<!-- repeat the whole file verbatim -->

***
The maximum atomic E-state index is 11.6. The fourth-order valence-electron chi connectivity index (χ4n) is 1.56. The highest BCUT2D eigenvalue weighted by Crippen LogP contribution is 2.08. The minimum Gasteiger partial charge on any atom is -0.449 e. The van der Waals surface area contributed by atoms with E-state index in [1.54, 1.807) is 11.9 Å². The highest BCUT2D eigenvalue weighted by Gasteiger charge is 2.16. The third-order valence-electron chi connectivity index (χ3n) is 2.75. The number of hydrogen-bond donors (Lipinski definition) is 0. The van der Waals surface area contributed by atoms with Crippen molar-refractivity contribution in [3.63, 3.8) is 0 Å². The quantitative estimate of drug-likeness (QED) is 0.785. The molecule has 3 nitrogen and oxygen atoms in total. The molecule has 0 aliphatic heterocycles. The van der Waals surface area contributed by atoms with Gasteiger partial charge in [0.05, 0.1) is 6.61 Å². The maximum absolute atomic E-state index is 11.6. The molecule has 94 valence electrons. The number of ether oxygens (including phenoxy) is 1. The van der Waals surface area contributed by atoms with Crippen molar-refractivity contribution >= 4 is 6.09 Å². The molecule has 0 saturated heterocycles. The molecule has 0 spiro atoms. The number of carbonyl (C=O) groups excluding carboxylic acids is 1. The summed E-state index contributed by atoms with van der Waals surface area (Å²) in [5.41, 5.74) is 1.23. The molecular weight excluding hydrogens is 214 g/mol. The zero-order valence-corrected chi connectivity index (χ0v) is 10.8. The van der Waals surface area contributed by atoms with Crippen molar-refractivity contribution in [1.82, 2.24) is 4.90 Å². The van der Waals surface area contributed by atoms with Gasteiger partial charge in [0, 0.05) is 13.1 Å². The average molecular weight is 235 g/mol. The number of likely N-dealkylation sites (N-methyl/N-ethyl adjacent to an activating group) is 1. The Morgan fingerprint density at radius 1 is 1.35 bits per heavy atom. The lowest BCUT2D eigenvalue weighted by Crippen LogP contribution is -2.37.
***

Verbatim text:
The maximum atomic E-state index is 11.6. The fourth-order valence-electron chi connectivity index (χ4n) is 1.56. The highest BCUT2D eigenvalue weighted by Crippen LogP contribution is 2.08. The minimum Gasteiger partial charge on any atom is -0.449 e. The van der Waals surface area contributed by atoms with E-state index in [1.54, 1.807) is 11.9 Å². The highest BCUT2D eigenvalue weighted by Gasteiger charge is 2.16. The third-order valence-electron chi connectivity index (χ3n) is 2.75. The number of hydrogen-bond donors (Lipinski definition) is 0. The van der Waals surface area contributed by atoms with Crippen molar-refractivity contribution in [3.63, 3.8) is 0 Å². The quantitative estimate of drug-likeness (QED) is 0.785. The molecule has 3 nitrogen and oxygen atoms in total. The molecule has 0 aliphatic heterocycles. The van der Waals surface area contributed by atoms with Gasteiger partial charge in [0.05, 0.1) is 6.61 Å². The maximum absolute atomic E-state index is 11.6. The molecule has 94 valence electrons. The number of ether oxygens (including phenoxy) is 1. The van der Waals surface area contributed by atoms with Crippen molar-refractivity contribution >= 4 is 6.09 Å². The molecule has 0 saturated heterocycles. The molecule has 0 spiro atoms. The number of carbonyl (C=O) groups excluding carboxylic acids is 1. The summed E-state index contributed by atoms with van der Waals surface area (Å²) in [5.41, 5.74) is 1.23. The molecular weight excluding hydrogens is 214 g/mol. The zero-order valence-corrected chi connectivity index (χ0v) is 10.8. The van der Waals surface area contributed by atoms with Crippen molar-refractivity contribution in [1.82, 2.24) is 4.90 Å². The van der Waals surface area contributed by atoms with Gasteiger partial charge in [0, 0.05) is 13.1 Å². The average molecular weight is 235 g/mol. The number of likely N-dealkylation sites (N-methyl/N-ethyl adjacent to an activating group) is 1. The Morgan fingerprint density at radius 1 is 1.35 bits per heavy atom. The lowest BCUT2D eigenvalue weighted by Crippen LogP contribution is -2.37.